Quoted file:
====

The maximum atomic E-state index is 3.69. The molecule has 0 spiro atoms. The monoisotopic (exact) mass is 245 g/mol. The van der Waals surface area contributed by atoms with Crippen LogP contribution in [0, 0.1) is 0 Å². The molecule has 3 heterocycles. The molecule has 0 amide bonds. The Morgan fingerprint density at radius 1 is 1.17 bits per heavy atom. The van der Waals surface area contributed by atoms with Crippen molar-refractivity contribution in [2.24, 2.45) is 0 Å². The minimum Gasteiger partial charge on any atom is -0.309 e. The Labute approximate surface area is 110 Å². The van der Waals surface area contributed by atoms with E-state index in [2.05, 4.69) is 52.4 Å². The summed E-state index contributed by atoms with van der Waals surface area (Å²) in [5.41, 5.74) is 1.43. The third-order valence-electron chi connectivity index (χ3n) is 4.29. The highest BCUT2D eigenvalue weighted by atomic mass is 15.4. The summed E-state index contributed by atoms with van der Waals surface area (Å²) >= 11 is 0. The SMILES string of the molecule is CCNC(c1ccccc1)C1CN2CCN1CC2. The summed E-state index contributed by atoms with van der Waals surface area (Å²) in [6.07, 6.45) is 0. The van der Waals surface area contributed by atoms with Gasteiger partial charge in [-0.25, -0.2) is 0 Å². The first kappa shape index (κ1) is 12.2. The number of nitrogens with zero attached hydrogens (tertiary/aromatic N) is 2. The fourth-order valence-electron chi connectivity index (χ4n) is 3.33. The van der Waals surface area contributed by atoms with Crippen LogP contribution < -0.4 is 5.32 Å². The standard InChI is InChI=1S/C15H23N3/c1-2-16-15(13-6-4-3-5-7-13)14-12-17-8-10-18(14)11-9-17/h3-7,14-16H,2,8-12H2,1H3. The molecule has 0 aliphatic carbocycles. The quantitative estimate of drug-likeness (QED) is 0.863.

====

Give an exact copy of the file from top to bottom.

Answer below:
The maximum atomic E-state index is 3.69. The molecule has 0 spiro atoms. The monoisotopic (exact) mass is 245 g/mol. The van der Waals surface area contributed by atoms with Crippen LogP contribution in [0, 0.1) is 0 Å². The molecule has 3 heterocycles. The molecule has 0 amide bonds. The Morgan fingerprint density at radius 1 is 1.17 bits per heavy atom. The van der Waals surface area contributed by atoms with Crippen molar-refractivity contribution in [2.24, 2.45) is 0 Å². The minimum Gasteiger partial charge on any atom is -0.309 e. The Labute approximate surface area is 110 Å². The van der Waals surface area contributed by atoms with E-state index in [2.05, 4.69) is 52.4 Å². The summed E-state index contributed by atoms with van der Waals surface area (Å²) in [5.41, 5.74) is 1.43. The third-order valence-electron chi connectivity index (χ3n) is 4.29. The highest BCUT2D eigenvalue weighted by atomic mass is 15.4. The summed E-state index contributed by atoms with van der Waals surface area (Å²) >= 11 is 0. The SMILES string of the molecule is CCNC(c1ccccc1)C1CN2CCN1CC2. The summed E-state index contributed by atoms with van der Waals surface area (Å²) in [6.07, 6.45) is 0. The van der Waals surface area contributed by atoms with Gasteiger partial charge in [-0.25, -0.2) is 0 Å². The first kappa shape index (κ1) is 12.2. The number of nitrogens with zero attached hydrogens (tertiary/aromatic N) is 2. The fourth-order valence-electron chi connectivity index (χ4n) is 3.33. The van der Waals surface area contributed by atoms with Crippen LogP contribution < -0.4 is 5.32 Å². The standard InChI is InChI=1S/C15H23N3/c1-2-16-15(13-6-4-3-5-7-13)14-12-17-8-10-18(14)11-9-17/h3-7,14-16H,2,8-12H2,1H3. The molecule has 0 aliphatic carbocycles. The quantitative estimate of drug-likeness (QED) is 0.863.